WebApplicationContext wac = findWebApplicationContext();
        if (wac != null) {
          this.delegate = initDelegate(wac);
        }
      }
    }
  }

If you want to customize this behavior you can provide the name of the bean class using targetBeanName via a FilterConfig object. If you don't then this will use the filter-name which is "springSecurityFilterChain". It then searches for this bean in both applicationContext.xml and applicationContext-Security.xml file for initialization. But, when you search for this in your configuration file, there is a good chance that you won't find it because of <http auto-config="true">, which hides a lot of complexity by using default values. You can further read Pro Spring Security to learn more about how exactly delegating filter proxy works in Spring security and how to customize and configure its behavior.

Here is how you load the Spring security configuration file in a Java web application:

<listener>
    <listener-class>
        org.springframework.web.context.ContextLoaderListener
    </listener-class>
</listener>
<context-param>
    <param-name>contextConfigLocation</param-name>
    <param-value>
      /WEB-INF/applicationContext.xml
        /WEB-INF/applicationContext-security.xml
    </param-value>
</context-param>

The configuration file name is applicationContext-security.xml and it should be placed inside WEB-INF directory.

<?xml version="1.0" encoding="UTF-8"?>
<beans xmlns="http://www.springframework.org/schema/beans"
    xmlns:security="http://www.springframework.org/schema/security"
    xmlns:xsi="http://www.w3.org/2001/XMLSchema-instance"
    xsi:schemaLocation="http://www.springframework.org/schema/beans
    http://www.springframework.org/schema/beans/spring-beans-3.0.xsd
    http://www.springframework.org/schema/security
    http://www.springframework.org/schema/security/spring-security-3.1.xsd">
    <security:http auto-config="true">
        <security:intercept-url pattern="/admin"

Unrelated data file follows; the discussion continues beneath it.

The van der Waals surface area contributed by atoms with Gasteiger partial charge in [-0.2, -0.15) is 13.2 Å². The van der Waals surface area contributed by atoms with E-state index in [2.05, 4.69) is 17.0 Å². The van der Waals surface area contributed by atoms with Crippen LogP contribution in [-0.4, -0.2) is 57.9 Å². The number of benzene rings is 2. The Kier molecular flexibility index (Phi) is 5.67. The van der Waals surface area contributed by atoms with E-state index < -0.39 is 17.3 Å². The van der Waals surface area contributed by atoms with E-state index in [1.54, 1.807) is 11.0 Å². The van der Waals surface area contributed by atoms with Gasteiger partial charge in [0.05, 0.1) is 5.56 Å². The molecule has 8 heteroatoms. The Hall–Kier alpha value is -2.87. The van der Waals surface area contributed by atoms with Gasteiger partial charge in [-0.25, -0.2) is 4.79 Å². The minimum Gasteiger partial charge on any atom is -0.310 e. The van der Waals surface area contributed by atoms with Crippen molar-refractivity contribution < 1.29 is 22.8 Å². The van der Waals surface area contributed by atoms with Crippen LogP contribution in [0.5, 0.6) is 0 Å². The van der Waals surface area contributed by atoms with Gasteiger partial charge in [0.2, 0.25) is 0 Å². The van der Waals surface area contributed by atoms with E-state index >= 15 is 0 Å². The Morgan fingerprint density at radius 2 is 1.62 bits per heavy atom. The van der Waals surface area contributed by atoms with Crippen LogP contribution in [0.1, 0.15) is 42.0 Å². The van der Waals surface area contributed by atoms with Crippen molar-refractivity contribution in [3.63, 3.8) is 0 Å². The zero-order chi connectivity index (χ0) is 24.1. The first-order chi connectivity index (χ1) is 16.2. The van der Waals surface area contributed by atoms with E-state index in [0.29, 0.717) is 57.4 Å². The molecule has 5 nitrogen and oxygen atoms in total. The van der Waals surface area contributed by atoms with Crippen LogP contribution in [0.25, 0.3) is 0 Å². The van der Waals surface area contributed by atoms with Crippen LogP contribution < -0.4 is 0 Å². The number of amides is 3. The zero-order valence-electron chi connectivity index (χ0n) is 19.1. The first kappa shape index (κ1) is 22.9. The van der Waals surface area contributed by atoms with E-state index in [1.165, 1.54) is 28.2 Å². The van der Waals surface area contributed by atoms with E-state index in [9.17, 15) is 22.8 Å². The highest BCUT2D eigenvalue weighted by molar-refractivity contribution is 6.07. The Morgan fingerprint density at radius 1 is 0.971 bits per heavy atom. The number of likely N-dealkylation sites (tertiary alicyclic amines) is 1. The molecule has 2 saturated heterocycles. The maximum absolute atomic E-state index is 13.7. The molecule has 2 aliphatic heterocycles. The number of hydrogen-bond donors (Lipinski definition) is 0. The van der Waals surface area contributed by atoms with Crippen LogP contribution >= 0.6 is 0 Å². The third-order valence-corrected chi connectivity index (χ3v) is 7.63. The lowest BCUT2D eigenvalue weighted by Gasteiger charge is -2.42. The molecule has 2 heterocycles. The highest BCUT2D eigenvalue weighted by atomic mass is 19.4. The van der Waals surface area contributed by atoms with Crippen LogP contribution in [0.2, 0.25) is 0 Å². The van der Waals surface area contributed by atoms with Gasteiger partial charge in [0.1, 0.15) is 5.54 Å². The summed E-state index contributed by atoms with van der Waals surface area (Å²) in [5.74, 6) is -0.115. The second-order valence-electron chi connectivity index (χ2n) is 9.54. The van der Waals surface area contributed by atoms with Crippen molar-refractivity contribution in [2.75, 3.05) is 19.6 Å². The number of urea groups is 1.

access="ROLE_ADMIN" />
    </security:http>
    <security:authentication-manager>
        <security:authentication-provider>
            <security:user-service>
                <security:user authorities="ROLE_ADMIN" name="admin"
                    password="admin" />
                <security:user authorities="ROLE_ADMIN" name="root"
                    password="root" />
            </security:user-service>
        </security:authentication-provider>
    </security:authentication-manager>
</beans>

By doing this simple configuration, you have now protected all URLs ending with /admin to be only accessible with username and password. The two user which have access to this are now admin and root. In short, you didn't need to code any Spring security filter or bean, all is done magically by using existing Spring security filters and <http auto-config="true"> tag.

Now, if you hit the URL to login into admin section, you will be asked to enter username and password and only after correct credentials you will be allowed to access the protected section or pages.

The order on which this <intercept-url> patterns are delcared matters a lot and they must be declared in the order of most specific to least specific because these patterns are evaluated in the order they are declared in the spring security application context file and once a match is found, other patterns are not evaluated.

That's all about how to enable or activate Spring security in a Java Web application. It's really simple to configure and use but very powerful and gives you a lot of options to implement complex security constraints. You can also see that we have introduced security in rather unobtrusive and declarative way. we haven't written any code, we just did some XML configuration to make an insecure web application to a secure one.